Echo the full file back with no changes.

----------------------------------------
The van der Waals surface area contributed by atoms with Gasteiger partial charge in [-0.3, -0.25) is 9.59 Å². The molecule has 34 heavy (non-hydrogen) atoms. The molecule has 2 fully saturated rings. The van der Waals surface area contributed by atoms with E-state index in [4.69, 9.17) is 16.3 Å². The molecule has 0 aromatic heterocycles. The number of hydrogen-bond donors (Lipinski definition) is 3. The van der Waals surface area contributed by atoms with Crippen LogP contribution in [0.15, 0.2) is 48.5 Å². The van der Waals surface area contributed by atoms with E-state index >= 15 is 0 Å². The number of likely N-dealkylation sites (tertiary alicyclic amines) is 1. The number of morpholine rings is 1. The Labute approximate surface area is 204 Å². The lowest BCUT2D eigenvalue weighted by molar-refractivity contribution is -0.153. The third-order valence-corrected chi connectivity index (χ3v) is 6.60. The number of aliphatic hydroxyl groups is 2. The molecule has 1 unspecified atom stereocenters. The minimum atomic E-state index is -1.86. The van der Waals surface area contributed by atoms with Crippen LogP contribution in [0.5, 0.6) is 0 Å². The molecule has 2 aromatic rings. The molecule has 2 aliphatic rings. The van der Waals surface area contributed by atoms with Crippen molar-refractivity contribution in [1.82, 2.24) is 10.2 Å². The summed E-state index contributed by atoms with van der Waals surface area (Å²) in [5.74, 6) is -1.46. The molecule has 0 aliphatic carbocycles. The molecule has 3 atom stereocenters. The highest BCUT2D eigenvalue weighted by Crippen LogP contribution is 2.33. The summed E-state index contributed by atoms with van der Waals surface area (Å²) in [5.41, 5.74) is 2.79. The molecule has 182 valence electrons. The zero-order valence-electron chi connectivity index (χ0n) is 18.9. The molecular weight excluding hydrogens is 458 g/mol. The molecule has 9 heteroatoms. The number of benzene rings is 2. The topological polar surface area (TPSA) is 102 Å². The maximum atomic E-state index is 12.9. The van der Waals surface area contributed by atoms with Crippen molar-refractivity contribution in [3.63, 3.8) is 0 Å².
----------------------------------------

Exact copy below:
The van der Waals surface area contributed by atoms with Gasteiger partial charge in [-0.3, -0.25) is 9.59 Å². The molecule has 34 heavy (non-hydrogen) atoms. The molecule has 2 fully saturated rings. The van der Waals surface area contributed by atoms with E-state index in [4.69, 9.17) is 16.3 Å². The molecule has 0 aromatic heterocycles. The number of hydrogen-bond donors (Lipinski definition) is 3. The van der Waals surface area contributed by atoms with Crippen LogP contribution in [0.15, 0.2) is 48.5 Å². The van der Waals surface area contributed by atoms with E-state index >= 15 is 0 Å². The number of likely N-dealkylation sites (tertiary alicyclic amines) is 1. The number of morpholine rings is 1. The Labute approximate surface area is 204 Å². The lowest BCUT2D eigenvalue weighted by molar-refractivity contribution is -0.153. The third-order valence-corrected chi connectivity index (χ3v) is 6.60. The number of aliphatic hydroxyl groups is 2. The molecule has 1 unspecified atom stereocenters. The minimum atomic E-state index is -1.86. The van der Waals surface area contributed by atoms with Crippen LogP contribution in [0.5, 0.6) is 0 Å². The molecule has 2 aromatic rings. The molecule has 2 aliphatic rings. The van der Waals surface area contributed by atoms with Crippen molar-refractivity contribution in [1.82, 2.24) is 10.2 Å². The summed E-state index contributed by atoms with van der Waals surface area (Å²) in [5.74, 6) is -1.46. The molecule has 0 aliphatic carbocycles. The molecule has 3 atom stereocenters. The highest BCUT2D eigenvalue weighted by Crippen LogP contribution is 2.33. The summed E-state index contributed by atoms with van der Waals surface area (Å²) in [5.41, 5.74) is 2.79. The molecule has 182 valence electrons. The zero-order valence-electron chi connectivity index (χ0n) is 18.9. The molecular weight excluding hydrogens is 458 g/mol. The molecule has 9 heteroatoms. The number of benzene rings is 2. The topological polar surface area (TPSA) is 102 Å². The maximum atomic E-state index is 12.9. The van der Waals surface area contributed by atoms with Crippen molar-refractivity contribution in [3.63, 3.8) is 0 Å².